By Erin DeLathouwer
“What kind of job can I even get with an x degree?” I’ve heard this question again and again in my time as the program coordinator of learning communities, and I suggest that the anxiety that motivates this question comes from the fact that transitions are hard. For first-year students, for peer mentors, for new faculty, for recent graduates, and for those of us navigating from one job to another – transitions are hard. The difficulties involved in transitions in life are mitigated, however, by education – specifically, the enriching experiences that a good education tends to provide.
In my experience, transitions aren’t supposed to be smooth; if they were, learning would be easy, the unexamined life would be valued, and growth would be stifled. Nevertheless, it can be difficult to recognize the value of education in the midst of transitions, whether those transitions are economic, personal, or educational.
One of the great challenges of the learning communities program is to inspire students to embrace the difficulties and struggles (and therefore the learning) that accompany transition to university culture. Of course some gaps are larger than others, and the gap between high school and university is too often vast. Many will not even recognize the intellectual challenge before them, for the chasm appears too wide.
To address this challenge the approach we’ve taken with learning communities has been to suggest a path which bridges some gaps so that intellectual enrichment can grow. Students in a learning community (LC) benefit from getting to know a small group of peers who take a common set of courses in their first term at university and, together with two peer mentors, explore common interests through weekly LC hours. Those common interests emerge from the unique combination of students who gather. One LC may share a common drive to get into the College of Medicine, while another may share a common interest in sustainable living; one LC might be interested in the ‘human mind’, while another might prefer exploring ‘social justice’. Regardless of the direction students move in over the term, connections are made, thereby improving the likelihood that the intellectual challenge of university will come into view, and that students will reach for it.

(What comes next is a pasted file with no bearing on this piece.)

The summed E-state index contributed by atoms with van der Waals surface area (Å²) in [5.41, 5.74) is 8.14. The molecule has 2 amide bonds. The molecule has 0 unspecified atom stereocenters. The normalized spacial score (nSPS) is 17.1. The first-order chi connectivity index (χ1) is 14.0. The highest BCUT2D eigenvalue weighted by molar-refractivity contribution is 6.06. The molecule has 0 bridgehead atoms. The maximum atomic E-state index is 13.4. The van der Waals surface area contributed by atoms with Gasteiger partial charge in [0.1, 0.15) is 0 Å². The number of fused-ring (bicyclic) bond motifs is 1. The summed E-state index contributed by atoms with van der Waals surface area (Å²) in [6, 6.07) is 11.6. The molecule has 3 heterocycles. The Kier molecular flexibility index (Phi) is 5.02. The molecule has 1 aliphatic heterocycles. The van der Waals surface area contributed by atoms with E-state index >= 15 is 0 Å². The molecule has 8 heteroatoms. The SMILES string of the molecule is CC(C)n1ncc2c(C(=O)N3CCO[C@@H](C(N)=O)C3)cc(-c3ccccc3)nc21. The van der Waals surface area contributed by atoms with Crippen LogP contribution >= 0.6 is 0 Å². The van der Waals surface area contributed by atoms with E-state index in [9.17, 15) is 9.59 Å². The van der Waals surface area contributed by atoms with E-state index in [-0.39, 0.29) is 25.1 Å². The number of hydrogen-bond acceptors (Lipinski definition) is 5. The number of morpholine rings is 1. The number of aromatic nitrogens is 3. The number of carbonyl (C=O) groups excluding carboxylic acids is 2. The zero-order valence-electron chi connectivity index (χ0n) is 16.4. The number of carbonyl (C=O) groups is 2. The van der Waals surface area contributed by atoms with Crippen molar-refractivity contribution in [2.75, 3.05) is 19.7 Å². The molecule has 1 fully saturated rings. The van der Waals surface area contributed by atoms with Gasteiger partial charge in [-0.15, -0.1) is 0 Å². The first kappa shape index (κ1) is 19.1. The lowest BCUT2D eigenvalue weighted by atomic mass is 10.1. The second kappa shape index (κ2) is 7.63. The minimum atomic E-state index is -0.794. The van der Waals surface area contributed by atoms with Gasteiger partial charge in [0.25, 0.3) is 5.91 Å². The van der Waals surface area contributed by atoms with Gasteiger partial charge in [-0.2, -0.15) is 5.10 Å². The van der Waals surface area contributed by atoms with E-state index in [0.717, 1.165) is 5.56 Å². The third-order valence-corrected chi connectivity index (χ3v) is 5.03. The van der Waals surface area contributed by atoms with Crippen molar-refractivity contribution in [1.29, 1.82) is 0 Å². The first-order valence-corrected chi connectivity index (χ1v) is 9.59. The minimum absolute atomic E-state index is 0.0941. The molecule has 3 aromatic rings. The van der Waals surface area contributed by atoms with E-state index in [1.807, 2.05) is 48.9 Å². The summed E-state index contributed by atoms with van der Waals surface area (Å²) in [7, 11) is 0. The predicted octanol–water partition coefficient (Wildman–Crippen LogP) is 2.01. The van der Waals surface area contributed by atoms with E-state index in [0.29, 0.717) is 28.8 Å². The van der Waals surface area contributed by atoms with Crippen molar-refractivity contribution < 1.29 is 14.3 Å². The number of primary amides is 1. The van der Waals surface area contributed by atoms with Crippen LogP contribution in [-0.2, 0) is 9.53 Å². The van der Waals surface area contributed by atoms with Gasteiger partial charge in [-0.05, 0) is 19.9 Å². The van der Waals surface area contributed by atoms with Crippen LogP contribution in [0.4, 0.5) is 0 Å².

Measuring the success of the learning communities program has been my greatest challenge over the years. How do we recognize and define success? If students are more likely to continue with their studies, that’s success. If students are more likely to report having had an enriching educational experience, that’s success. Both student retention and engagement have been the primary metrics by which the LC program has been assessed in its PCIP-funded years. As the colleges begin to take greater responsibility for the implementation and assessment of the LC program, the challenge will be to maintain that success through this transition period for the program. The challenge will be to bear in mind the gap, bring our students’ perspectives into view, and ask ourselves how far we expect them to reach.
 For the past six years the Provost Committee on Integrated Planning (PCIP) has centrally funded the Learning Communities program. Over the course of the next three years that funding will be phased out with the hope that the Colleges involved will contribute to sustaining the program.